Yes, I’ve been promising this blog posting for quite some time. And I’ve been working on this for quite some time, but kept getting distracted either by new releases (Windows 7, Windows Server 2008 R2, MDT 2010, SCVMM 2008 R2, etc.) or by the addition of new features to the PowerShell scripts that I’ve been using. But I’m determined to get this first part finished today. Shame sometime can be a motivator :-)
First you need some additional background information. I did a presentation at the Microsoft Management Summit, TechEd US, and TechEd Australia where I talked about how to use MDT 2010, ConfigMgr 2007, and SCVMM together for two main purposes:
So this posting is covering the first part, using MDT 2010 Lite Touch together with SCVMM to create an image factory. Here’s more of a logical picture of what I am talking about:
So imagine that you have created a deployment share in MDT 2010 Deployment Workbench, imported your operating systems and all the other required files, and created multiple task sequences to build your reference images. Now you want a quick and easy way to run all of those task sequences, without having a pile of hardware (so virtual machines are good) and without needing to manually initiate the process on each machine (automating the wizard). That’s where the “image factory” comes in.
To implement this, I created a set of PowerShell scripts to initiate the step-by-step process above. The scripts and their purpose:
These scripts need to know some details from your environment. Rather than hard-coding that information in the scripts themselves, this information is stored in a separate XML file named “MDTImageFactorySettings.xml.” This file contains the following settings:
So what is required to set this up in your environment? First, make sure that your environment is functional, as these scripts won’t magically fix things:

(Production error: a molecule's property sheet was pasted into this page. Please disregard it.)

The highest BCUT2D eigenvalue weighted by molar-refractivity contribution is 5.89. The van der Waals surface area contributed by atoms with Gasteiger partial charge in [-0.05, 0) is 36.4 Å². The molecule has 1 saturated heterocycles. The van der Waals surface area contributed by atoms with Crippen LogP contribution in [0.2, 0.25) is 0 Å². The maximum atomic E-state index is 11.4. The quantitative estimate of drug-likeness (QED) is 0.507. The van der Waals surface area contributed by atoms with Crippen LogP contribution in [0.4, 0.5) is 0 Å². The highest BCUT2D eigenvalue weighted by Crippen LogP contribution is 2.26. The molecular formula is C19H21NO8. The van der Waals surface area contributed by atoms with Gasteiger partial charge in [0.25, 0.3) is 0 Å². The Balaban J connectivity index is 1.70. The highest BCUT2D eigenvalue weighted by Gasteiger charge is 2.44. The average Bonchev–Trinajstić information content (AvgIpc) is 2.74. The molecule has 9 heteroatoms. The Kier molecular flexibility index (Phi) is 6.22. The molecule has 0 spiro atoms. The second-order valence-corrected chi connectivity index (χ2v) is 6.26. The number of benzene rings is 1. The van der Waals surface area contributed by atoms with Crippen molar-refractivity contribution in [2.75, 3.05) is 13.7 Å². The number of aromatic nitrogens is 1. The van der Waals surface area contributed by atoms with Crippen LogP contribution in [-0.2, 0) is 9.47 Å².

Once that’s done, you can perform the following setup steps:
You should then see that connections are made to the MDT deployment share, the MDT database (the settings for the database are retrieved from the deployment share), and the SCVMM server. A virtual machine will be created for each enabled OS deployment task sequence in the specified folder (and subfolders, recursively), and then the specified number of VMs will be started. As the first VMs complete they will shut down (as long as the task sequence finishes successfully) and new ones will be started, until all task sequences are finished.
As part of the VM creation process, new MDT database entries are created specifying the computer settings, associated to the MAC address of the network adapter for that VM. These settings include:
TaskSequenceID=<the ID of the task sequence to run>
ComputerBackupLocation=<deployment share UNC>\Captures
BackupFile=<task sequence ID>.wim
So that specifies to skip all the wizards, run a specific task sequence, use a constant local admin password, capture an image to the deployment share using the task sequence ID to name the WIM file, and to shut down the VM when the whole process is complete.
Here’s what you might expect to see while the VMs are being created:
and while they are running:
That display will keep repeating until all task sequences are complete and the virtual machines shut down.
As the virtual machines complete, there will be two “outputs”: the WIM file that is written to the “Captures” directory of the deployment share, and the VHD file that is still attached to the VM. You can turn that VHD into an SCVMM template and use that when creating new VMs. If you do that, be sure to disconnect the ISO file from the virtual DVD drive and to configure the NIC to specify a dynamic MAC address. (More on that topic in a future blog post when we talk about virtual machine customization.)
That’s pretty much the whole process, but it is worth mentioning a few things in closing:
The “Part 2” blog posting will describe how to perform the same scenario using System Center Configuration Manager 2007 (with or without MDT), but it will take me some time to recover from this posting before I get to that one.
If I messed up the instructions or left something out, please let me know via e-mail, firstname.lastname@example.org . The scripts attached to this blog entry are provided as-is, and are not supported by Microsoft. See the scripts for the full disclaimer.